A crypto wallet is a digital tool that securely stores your public and private keys and provides a user-friendly interface to manage your crypto assets.
It allows you to view your cryptocurrency balance on the blockchain, but it’s important to note that your crypto isn’t actually stored in the wallet. You can also import your private keys into another wallet and still access the same balances.
Your private and public keys are made up of random numbers and letters, and every public key has a corresponding private key.
The public key is the address you use to send and receive crypto in the public domain. This is completely fine to share your public key with others as it doesn’t give them access to your wallet.
Alternatively, your private key is like a password or passphrase to access your wallet. It should never be given out to anyone, not even close friends or family!
To put it simply, it’s like an email account.
Your email address is public; people can send you emails without accessing your email account. This is like your “public key.”
Your password to enter your email account is private and never shared with anyone. This is your “private key.”
Hot wallets and cold wallets are the main types of crypto wallets. A hot wallet is a web-based crypto wallet that is connected to the internet. These usually are desktop or mobile wallets.
Whereas a cold wallet is the opposite and is kept offline, usually in the form of a small physical device.
Both wallet types have pros and cons; you should use them for their specific use case.
It’s beneficial to have one of each, as you can always store your most valuable long-term holds away in a cold wallet and have the wallet to transact with.
Crypto wallets can be broken down further into custodial and non custodial wallets. These types of wallets can be either cold or hot wallets too.
Custodial wallets are crypto wallets where a third party or service provider holds your private keys. This means you aren’t in complete control of your assets, as the custodian can manage your funds.
They are perfect for people who worry about being responsible for their own private keys. Custodial wallets are generally very user-friendly and are often preferred by beginners. However, suppose the third party that manages your assets goes bankrupt. In that case, you will nearly always lose your funds, too, as many crypto assets aren’t insured by the FDIC (Federal Deposit Insurance Corporation).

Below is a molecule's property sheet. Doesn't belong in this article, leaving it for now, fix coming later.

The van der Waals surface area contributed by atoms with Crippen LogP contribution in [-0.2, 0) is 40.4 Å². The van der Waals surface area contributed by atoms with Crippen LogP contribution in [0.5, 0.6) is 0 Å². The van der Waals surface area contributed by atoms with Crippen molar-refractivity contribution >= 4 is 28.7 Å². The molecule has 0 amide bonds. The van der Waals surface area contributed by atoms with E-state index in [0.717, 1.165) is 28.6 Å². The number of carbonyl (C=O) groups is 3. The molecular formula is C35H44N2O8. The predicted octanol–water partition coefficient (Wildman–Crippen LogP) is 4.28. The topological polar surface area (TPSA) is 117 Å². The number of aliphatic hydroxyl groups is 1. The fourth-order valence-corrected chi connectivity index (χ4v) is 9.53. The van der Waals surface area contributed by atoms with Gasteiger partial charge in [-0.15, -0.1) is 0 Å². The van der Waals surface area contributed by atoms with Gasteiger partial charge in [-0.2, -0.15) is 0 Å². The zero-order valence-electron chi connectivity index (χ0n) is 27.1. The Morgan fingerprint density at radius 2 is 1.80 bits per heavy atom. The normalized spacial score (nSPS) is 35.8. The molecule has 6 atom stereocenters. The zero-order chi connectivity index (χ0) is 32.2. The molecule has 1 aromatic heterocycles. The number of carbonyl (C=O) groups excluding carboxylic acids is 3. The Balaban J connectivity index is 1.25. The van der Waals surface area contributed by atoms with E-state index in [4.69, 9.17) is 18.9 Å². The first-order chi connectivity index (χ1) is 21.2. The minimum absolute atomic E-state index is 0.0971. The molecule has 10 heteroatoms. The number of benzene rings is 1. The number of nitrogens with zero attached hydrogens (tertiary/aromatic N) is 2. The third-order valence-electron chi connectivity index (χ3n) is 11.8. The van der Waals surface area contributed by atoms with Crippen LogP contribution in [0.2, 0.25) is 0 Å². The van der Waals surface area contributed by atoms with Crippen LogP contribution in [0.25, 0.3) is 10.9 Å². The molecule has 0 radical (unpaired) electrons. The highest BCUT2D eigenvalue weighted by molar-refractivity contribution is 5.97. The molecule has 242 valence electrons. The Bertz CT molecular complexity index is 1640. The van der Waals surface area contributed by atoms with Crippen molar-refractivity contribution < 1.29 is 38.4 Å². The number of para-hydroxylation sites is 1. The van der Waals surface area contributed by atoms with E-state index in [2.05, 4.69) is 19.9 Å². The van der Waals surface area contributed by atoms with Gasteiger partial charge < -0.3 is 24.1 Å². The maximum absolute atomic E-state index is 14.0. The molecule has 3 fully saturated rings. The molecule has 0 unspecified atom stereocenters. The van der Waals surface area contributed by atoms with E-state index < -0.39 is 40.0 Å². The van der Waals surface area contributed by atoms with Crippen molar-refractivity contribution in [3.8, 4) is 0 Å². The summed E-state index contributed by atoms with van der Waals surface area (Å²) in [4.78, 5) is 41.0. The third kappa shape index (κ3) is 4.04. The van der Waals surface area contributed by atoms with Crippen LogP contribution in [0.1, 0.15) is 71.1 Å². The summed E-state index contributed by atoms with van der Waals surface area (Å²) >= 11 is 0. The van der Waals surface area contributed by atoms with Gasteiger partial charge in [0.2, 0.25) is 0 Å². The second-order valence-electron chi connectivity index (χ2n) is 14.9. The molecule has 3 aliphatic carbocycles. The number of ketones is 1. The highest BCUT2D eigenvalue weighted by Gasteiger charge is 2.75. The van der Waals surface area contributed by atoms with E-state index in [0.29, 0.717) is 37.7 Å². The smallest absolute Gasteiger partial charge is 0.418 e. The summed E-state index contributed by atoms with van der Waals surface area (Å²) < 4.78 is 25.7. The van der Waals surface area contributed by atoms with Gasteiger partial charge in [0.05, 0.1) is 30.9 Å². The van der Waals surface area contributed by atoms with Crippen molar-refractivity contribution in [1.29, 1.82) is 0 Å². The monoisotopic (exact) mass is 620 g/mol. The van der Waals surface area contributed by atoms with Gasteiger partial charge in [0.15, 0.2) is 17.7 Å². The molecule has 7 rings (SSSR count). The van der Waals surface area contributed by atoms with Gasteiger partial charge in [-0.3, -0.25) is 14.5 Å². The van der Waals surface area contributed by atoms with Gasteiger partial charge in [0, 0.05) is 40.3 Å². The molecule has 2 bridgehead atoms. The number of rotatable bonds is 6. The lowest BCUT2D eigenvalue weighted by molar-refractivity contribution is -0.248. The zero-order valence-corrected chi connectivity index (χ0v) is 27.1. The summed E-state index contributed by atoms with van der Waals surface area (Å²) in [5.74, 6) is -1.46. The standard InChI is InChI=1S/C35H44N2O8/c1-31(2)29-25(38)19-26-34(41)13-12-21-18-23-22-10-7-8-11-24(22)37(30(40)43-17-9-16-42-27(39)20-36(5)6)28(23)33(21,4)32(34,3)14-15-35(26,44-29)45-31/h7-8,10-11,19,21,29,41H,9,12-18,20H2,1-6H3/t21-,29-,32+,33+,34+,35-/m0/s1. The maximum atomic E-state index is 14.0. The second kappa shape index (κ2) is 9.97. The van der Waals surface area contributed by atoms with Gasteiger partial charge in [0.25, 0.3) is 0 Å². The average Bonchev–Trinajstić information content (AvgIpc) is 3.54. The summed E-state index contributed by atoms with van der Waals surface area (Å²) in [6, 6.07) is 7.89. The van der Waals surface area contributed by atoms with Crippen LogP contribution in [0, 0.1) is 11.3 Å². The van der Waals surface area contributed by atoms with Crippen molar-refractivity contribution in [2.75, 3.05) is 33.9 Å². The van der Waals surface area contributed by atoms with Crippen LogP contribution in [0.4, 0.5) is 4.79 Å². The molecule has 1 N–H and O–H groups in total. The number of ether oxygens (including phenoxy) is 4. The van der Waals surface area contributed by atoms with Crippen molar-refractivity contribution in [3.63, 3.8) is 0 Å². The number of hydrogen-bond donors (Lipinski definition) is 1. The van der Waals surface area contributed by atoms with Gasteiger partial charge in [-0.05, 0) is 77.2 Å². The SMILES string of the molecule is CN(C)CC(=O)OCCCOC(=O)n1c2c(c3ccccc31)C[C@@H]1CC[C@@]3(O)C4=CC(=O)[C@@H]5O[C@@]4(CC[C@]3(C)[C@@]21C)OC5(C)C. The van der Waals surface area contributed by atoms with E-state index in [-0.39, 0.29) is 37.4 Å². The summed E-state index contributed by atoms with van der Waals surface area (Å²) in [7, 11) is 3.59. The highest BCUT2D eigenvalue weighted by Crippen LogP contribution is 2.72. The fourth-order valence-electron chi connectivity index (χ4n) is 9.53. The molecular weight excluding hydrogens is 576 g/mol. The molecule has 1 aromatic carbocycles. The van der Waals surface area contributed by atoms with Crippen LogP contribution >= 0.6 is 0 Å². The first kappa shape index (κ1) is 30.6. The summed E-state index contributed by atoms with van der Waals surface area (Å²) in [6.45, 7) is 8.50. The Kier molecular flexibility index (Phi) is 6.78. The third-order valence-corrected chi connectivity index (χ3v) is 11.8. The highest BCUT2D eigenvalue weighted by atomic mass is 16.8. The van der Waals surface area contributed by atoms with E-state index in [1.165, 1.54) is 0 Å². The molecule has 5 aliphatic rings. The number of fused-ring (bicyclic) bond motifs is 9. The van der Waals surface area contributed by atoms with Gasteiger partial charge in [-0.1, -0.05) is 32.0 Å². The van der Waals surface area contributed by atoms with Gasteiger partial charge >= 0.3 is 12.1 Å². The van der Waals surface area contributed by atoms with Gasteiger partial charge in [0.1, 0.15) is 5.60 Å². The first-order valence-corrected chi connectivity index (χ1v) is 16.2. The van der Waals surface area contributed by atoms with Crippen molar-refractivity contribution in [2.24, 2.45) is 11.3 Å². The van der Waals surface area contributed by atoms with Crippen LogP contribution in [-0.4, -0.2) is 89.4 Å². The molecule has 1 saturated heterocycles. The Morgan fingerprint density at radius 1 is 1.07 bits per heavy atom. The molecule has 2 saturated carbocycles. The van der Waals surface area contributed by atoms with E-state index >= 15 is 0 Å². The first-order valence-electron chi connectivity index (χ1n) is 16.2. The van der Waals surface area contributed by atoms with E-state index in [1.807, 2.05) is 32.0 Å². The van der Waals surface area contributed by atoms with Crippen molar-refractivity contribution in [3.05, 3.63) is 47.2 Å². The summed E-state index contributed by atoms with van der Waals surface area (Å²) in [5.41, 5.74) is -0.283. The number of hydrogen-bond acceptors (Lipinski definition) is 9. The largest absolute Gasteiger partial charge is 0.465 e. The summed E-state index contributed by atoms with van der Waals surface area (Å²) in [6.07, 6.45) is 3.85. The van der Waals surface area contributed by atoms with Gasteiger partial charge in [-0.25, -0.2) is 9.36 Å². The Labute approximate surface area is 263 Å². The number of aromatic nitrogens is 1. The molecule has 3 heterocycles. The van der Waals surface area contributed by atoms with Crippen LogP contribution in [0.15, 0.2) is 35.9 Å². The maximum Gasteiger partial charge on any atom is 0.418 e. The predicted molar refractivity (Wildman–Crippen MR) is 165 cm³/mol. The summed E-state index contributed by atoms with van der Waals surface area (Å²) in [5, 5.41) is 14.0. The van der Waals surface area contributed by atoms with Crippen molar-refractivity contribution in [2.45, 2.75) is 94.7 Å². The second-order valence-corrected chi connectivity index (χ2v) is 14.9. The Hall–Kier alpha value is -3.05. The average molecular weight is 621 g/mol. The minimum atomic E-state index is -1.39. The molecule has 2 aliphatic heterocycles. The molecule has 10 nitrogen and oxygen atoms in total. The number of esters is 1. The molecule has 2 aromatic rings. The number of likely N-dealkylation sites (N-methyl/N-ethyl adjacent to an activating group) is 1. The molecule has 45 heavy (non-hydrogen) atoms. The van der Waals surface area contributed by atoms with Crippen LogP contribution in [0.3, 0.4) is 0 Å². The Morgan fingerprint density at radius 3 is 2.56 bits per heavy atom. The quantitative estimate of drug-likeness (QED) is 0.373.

Whereas with non custodial crypto wallets, you have possession of your private key, and you’re responsible for its safekeeping. It may sound scary, but you then have complete control over your digital assets.
Non custodial wallets are commonly referred to as ‘self-custody’ wallets, as you’re in complete control. They offer greater security and privacy than custodial wallets, as only you can access your funds.
However, if you lose your private key and seed phrase, you lose complete access to your funds.
What’s a seed phrase? A seed phrase is a backup of 12 or 24 randomly generated words that you can use to gain access to your crypto assets. You can import the seed phrase into any crypto wallet, and it will show you your funds on the blockchain (providing the wallet works for specific networks and that particular crypto asset).
Firstly, identify your needs. Once you’ve done this, you can choose what wallet(s) you should use. But ensure you know the best practices in keeping your wallet safe [internal link to best safe practices blog].
At Silver Token, we recommend you start with one of the best non custodial hot wallets on the market, MetaMask. Also, MetaMask has great resources to learn how to use their wallet.
And once you’re comfortable using MetaMask, you can then look at using a cold wallet.
If you want to safeguard a large amount of Silver Token, it’s highly recommended that you purchase a hardware wallet, like a Trezor Model T